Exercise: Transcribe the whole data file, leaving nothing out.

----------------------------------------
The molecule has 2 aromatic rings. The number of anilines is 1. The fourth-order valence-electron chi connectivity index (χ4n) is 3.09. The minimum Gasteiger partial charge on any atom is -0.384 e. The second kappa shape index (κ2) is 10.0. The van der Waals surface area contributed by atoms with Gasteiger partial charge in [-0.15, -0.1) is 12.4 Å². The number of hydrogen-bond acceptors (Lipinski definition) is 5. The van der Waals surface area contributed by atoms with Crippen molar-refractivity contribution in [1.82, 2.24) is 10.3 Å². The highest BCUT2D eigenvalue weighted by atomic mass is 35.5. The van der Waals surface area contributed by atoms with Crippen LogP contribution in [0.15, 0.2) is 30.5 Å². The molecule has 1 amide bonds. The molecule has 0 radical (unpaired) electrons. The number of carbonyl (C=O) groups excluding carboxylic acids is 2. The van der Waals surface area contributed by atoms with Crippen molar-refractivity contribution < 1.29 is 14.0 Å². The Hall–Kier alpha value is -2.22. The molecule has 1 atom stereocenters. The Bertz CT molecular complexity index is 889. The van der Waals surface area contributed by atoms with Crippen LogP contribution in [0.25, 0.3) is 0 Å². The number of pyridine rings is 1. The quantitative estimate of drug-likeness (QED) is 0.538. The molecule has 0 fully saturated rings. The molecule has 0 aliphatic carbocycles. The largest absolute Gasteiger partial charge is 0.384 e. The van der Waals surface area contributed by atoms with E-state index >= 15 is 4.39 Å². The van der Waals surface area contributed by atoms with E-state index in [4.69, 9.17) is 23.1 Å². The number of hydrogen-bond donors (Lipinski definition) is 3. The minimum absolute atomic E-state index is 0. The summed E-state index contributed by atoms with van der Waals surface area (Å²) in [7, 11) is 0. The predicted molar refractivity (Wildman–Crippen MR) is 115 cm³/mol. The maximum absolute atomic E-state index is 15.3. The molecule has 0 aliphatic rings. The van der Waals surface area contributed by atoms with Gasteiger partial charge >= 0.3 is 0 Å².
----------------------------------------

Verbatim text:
The molecule has 2 aromatic rings. The number of anilines is 1. The fourth-order valence-electron chi connectivity index (χ4n) is 3.09. The minimum Gasteiger partial charge on any atom is -0.384 e. The second kappa shape index (κ2) is 10.0. The van der Waals surface area contributed by atoms with Gasteiger partial charge in [-0.15, -0.1) is 12.4 Å². The number of hydrogen-bond acceptors (Lipinski definition) is 5. The van der Waals surface area contributed by atoms with Crippen molar-refractivity contribution in [1.82, 2.24) is 10.3 Å². The highest BCUT2D eigenvalue weighted by atomic mass is 35.5. The van der Waals surface area contributed by atoms with Crippen LogP contribution in [0.15, 0.2) is 30.5 Å². The molecule has 1 amide bonds. The molecule has 0 radical (unpaired) electrons. The number of carbonyl (C=O) groups excluding carboxylic acids is 2. The van der Waals surface area contributed by atoms with Crippen molar-refractivity contribution < 1.29 is 14.0 Å². The Hall–Kier alpha value is -2.22. The molecule has 1 atom stereocenters. The Bertz CT molecular complexity index is 889. The van der Waals surface area contributed by atoms with Crippen LogP contribution in [0.25, 0.3) is 0 Å². The number of pyridine rings is 1. The quantitative estimate of drug-likeness (QED) is 0.538. The molecule has 0 fully saturated rings. The molecule has 0 aliphatic carbocycles. The largest absolute Gasteiger partial charge is 0.384 e. The van der Waals surface area contributed by atoms with E-state index >= 15 is 4.39 Å². The van der Waals surface area contributed by atoms with E-state index in [4.69, 9.17) is 23.1 Å². The number of hydrogen-bond donors (Lipinski definition) is 3. The minimum absolute atomic E-state index is 0. The summed E-state index contributed by atoms with van der Waals surface area (Å²) in [7, 11) is 0. The predicted molar refractivity (Wildman–Crippen MR) is 115 cm³/mol. The maximum absolute atomic E-state index is 15.3. The molecule has 0 aliphatic rings. The van der Waals surface area contributed by atoms with Gasteiger partial charge >= 0.3 is 0 Å².